Additionally, you'll want a web hosting service that offers Secure Sockets Layer (SSL) if you plan to sell products. Here's why: An SSL connection encrypts the data that travels between your site and users' web browsers, thus safeguarding the transmission of purchasing information. You've probably seen a green padlock in your web browser's address bar while logging into your online bank account or making online purchases. It's a symbol of trust. Some companies include a free SSL certificate when you sign up for a hosting plan, while others charge close to $100. You can save some money by shopping around for the services that offer the cheapest SSL plans.
Bandwidth consumption over the last several years has shifted from a per megabit usage model to a per gigabyte usage model. Bandwidth was traditionally measured in line speed access that included the ability to purchase needed megabits at a given monthly cost. As the shared hosting model developed, the trend towards gigabyte or total bytes transferred, replaced the megabit line speed model so dedicated server providers started offering per gigabyte.
The servers at Bluehost start at $79.99/month and include 1TB of hard drive space, 16GB of RAM, and 15TB of data transfers per month. Bluehost will also setup the server for you and create custom configurations for an additional cost. Bluehost also throws in some website monitoring tools and easy-to-use applications so that you can set up what you need in very little time.
While the 32GB of RAM is not the largest amount of memory available. For example, you can get servers up to 264GB of RAM. However, GoDaddy still has a superior product that is easy to set up and comes with a lot of security features. You can also add on some of the other features at a pretty cheap cost, such as firewall protection and SSL certificates.
Recently, we've added more formal uptime monitoring to our review process, and the results show that most Web hosts do an excellent job of keeping sites up and running. If they don't, they suffer for it in our scoring. Even if they get everything else right, sites with uptime problems aren't eligible for high scores. All services suffer ups and downs, sometimes for reasons beyond their control. Those sites that fail to address the problem are penalized accordingly.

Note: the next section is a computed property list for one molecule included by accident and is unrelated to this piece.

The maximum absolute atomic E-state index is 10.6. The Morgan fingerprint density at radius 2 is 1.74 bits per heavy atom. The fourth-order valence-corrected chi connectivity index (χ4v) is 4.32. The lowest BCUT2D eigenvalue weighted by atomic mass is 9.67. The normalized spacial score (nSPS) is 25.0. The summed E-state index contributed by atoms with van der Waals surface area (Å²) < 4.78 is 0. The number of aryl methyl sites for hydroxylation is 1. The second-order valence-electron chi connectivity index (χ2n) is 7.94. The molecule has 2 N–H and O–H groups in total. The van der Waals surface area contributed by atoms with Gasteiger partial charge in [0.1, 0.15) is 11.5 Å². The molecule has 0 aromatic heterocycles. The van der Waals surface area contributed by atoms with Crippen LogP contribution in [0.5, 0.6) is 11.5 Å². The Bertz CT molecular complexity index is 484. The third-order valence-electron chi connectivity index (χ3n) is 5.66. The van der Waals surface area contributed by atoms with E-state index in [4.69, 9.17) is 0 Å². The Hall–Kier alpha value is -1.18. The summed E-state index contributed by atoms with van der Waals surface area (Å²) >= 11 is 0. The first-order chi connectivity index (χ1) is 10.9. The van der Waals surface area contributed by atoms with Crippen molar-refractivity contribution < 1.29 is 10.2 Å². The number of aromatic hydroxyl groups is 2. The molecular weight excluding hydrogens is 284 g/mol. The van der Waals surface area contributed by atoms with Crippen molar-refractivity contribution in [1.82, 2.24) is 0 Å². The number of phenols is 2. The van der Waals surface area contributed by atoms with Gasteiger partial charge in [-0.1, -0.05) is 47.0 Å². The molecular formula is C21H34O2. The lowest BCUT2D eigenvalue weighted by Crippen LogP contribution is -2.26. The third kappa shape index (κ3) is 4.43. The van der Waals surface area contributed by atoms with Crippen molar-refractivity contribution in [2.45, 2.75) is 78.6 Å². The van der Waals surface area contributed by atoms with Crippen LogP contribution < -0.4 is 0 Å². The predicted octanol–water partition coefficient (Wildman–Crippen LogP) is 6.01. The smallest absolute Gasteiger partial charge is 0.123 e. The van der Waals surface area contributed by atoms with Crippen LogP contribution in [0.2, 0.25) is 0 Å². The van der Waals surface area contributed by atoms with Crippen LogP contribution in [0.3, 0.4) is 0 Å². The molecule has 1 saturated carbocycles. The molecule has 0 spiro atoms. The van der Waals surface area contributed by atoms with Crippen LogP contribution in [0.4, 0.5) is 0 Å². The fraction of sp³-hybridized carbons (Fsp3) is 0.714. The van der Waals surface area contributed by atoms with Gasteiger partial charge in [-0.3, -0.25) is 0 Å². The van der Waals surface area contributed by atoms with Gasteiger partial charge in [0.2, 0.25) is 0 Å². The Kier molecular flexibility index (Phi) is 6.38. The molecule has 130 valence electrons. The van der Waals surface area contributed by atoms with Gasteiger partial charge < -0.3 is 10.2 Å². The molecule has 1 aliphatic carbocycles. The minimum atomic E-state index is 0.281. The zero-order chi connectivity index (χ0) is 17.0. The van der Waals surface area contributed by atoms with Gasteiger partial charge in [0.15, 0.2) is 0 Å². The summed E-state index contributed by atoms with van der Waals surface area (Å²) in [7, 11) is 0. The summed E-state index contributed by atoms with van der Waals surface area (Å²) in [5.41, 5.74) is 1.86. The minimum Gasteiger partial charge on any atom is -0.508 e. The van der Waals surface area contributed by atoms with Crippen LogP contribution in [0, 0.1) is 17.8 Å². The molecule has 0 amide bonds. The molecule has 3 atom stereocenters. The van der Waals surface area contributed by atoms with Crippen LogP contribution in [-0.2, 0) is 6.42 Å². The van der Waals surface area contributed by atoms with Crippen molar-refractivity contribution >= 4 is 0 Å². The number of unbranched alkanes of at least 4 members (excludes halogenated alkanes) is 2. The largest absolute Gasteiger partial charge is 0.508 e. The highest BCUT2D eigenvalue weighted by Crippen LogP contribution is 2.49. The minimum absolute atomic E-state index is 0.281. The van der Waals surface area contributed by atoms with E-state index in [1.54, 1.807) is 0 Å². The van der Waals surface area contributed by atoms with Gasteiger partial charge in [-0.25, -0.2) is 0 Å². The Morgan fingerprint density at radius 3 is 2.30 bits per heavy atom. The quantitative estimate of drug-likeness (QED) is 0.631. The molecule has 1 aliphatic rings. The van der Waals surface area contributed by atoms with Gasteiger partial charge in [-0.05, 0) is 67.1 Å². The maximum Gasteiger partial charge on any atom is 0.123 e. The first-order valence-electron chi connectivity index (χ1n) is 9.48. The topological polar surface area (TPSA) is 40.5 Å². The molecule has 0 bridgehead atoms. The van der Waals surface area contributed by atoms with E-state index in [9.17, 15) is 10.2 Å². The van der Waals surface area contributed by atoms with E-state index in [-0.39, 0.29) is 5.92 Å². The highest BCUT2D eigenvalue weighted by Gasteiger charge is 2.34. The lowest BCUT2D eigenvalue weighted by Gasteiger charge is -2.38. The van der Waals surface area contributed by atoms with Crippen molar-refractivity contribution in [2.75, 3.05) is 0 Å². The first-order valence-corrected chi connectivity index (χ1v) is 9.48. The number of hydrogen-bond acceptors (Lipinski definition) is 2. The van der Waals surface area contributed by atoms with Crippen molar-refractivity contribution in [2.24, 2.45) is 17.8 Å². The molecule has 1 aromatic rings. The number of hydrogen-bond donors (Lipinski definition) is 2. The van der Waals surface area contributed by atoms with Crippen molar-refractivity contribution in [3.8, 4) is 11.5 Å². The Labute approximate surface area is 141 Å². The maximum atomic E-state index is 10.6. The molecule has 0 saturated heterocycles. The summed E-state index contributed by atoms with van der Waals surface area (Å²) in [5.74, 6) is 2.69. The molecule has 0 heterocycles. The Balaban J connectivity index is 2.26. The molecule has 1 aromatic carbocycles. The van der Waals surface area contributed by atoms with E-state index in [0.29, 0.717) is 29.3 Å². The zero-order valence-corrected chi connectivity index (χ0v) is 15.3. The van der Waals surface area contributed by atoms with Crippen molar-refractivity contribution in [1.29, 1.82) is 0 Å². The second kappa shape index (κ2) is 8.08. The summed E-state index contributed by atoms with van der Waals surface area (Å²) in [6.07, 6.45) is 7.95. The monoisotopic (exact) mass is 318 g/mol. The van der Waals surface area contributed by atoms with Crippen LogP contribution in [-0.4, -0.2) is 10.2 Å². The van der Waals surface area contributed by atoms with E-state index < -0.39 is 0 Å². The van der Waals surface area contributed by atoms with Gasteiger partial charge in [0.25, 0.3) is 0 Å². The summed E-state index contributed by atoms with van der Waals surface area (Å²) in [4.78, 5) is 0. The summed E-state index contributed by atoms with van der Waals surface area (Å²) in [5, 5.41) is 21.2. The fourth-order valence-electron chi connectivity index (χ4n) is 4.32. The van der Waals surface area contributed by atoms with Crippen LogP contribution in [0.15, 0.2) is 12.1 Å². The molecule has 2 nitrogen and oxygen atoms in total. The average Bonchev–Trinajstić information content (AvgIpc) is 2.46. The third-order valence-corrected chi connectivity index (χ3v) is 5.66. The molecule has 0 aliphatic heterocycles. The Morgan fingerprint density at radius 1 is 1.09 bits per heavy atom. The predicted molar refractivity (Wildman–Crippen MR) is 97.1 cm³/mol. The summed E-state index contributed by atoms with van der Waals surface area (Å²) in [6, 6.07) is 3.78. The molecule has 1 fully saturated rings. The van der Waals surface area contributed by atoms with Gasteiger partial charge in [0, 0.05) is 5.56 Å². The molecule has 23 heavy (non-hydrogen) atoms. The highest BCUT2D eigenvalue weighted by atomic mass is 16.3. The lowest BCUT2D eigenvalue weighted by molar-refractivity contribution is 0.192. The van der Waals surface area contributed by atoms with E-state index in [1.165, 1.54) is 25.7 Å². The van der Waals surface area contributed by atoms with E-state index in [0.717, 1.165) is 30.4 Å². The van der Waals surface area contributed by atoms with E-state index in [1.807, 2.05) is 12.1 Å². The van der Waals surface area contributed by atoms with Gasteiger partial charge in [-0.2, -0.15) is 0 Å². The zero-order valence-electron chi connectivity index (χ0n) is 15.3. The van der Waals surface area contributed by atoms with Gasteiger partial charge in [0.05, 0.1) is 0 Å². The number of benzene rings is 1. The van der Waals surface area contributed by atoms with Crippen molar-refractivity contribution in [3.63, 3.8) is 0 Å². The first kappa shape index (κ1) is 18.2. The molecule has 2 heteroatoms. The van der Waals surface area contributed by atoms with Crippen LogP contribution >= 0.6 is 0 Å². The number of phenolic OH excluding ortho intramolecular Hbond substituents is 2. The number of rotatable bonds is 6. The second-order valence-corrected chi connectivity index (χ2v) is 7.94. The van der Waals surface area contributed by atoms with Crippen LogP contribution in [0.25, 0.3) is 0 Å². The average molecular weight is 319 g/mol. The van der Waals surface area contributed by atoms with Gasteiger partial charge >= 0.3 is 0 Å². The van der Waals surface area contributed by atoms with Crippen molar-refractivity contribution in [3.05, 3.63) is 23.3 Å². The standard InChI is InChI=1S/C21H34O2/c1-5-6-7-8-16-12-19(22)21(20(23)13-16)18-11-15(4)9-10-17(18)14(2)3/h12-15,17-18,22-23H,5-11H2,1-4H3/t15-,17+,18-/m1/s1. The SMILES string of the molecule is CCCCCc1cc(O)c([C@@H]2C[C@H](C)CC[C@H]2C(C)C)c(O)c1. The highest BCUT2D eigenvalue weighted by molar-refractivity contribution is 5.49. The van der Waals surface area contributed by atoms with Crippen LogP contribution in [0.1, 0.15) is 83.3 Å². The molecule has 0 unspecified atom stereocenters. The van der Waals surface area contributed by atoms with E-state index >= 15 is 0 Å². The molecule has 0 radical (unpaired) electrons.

Launching a business-focused website is not a simple task, as you must build your online destination with commerce, search engine optimization, security, and other factors in mind. For a rock-solid website foundation that can withstand high traffic volumes and let you install your own scripts, however, a dedicated server is an easy choice—if you can afford one.
The game hosting companies cost maybe 20 - 30 dollars less than going the dedicated route, while you get the lovely priviledge of having to share the hardware you're on with other customers also paying for sub-par performance, too many instances running on the machine you're on. This results in crap performance (read: unplayable) for games that place a high demand on servers, especially in the case of Squad, with regular dips in server TPS to levels where rubberbanding of everything occurs. Aside from having to share your hardware, there's the fact many of you game hosting providers knowingly advertise specific hardware as capable of running Squad and offer "Squad servers" for rent that have CPUs that are known and tested to be too slow in IPC / single core performance to properly run the game with a full 80-man server.